Mercedes Benz in Argentina, Volkswagen in Brazil. Economic players, including multinational automobile companies, were beneficiaries of the military dictatorships in Latin America. A number of cases also point to complicity in the arrest and torture of trade unionists.
In Brazil, the public prosecutor's office has been investigating Volkswagen (VW) since 2015. Trade unionist and torture survivor Lúcio Bellentani, who passed away in June 2019, was in discussions with ECCHR about possible legal steps against VW in Germany.
During the Brazilian military dictatorship (1964-1985), Lúcio Bellentani worked for Volkswagen do Brasil, a VW subsidiary, and was active as a trade unionist. In July 1972, secret police arrested him at his workplace – in full view of the VW factory security guards. According to Bellentani, the head of factory security held a weapon to his back. After his arrest, Bellentani spent eight months in detention, where he was tortured, followed by a further ca. 16 months in prison.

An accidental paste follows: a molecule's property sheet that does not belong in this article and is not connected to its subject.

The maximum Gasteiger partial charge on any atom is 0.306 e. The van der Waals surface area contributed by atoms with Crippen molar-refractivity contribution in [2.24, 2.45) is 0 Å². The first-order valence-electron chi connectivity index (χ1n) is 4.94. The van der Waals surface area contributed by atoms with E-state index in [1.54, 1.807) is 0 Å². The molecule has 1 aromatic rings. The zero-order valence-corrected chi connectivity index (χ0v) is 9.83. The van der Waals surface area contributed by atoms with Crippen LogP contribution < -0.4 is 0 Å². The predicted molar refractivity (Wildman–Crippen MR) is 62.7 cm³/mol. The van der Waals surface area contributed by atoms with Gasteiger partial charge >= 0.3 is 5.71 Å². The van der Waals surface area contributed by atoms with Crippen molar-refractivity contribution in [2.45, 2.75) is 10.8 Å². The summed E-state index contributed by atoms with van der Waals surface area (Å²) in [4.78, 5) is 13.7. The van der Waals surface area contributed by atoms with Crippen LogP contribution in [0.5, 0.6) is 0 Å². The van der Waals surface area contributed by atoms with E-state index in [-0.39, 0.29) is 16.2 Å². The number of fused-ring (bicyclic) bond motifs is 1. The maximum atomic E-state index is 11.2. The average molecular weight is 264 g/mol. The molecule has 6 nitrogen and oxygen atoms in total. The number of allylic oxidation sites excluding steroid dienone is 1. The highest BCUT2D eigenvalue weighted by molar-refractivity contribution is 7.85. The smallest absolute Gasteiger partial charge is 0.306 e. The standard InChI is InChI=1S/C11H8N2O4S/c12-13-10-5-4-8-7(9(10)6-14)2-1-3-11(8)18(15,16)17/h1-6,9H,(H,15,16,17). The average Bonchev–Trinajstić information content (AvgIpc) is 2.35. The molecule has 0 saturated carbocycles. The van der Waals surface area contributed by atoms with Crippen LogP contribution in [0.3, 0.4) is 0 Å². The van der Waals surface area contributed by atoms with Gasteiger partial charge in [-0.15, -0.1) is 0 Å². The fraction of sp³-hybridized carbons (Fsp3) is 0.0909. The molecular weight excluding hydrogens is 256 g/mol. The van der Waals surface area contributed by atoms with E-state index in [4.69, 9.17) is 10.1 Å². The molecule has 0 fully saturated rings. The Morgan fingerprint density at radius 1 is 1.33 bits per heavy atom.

In September 2015, Bellentani and other trade unionists filed a complaint against VW do Brasil in São Paolo. The accusation: the company is said to have spied on its workforce and handed over opposition members to be tortured. Since then, the Procuraduria (investigating authority) in São Paolo has been examine whether to initiate proceedings against the automobile company. The out-of-court negotiations with Volkswagen – in consultation with the workers – are slowly proceeding.
In November 2017, Bellentani mandated ECCHR General Secretary Wolfgang Kaleck to investigate possible legal steps in Germany against VW for Brazilian torture survivors. One option would be a civil lawsuit. The aim would be to secure reparations and have a court determine the shared responsibility borne by VW for the torture.
Since its establishment, ECCHR has been investigating corporate collaboration with Latin American military dictatorships, particularly in Argentina, Colombia and Brazil. Through this work we aim to advance criminal proceedings against companies and their managers for aiding and abetting torture, kidnapping and repression.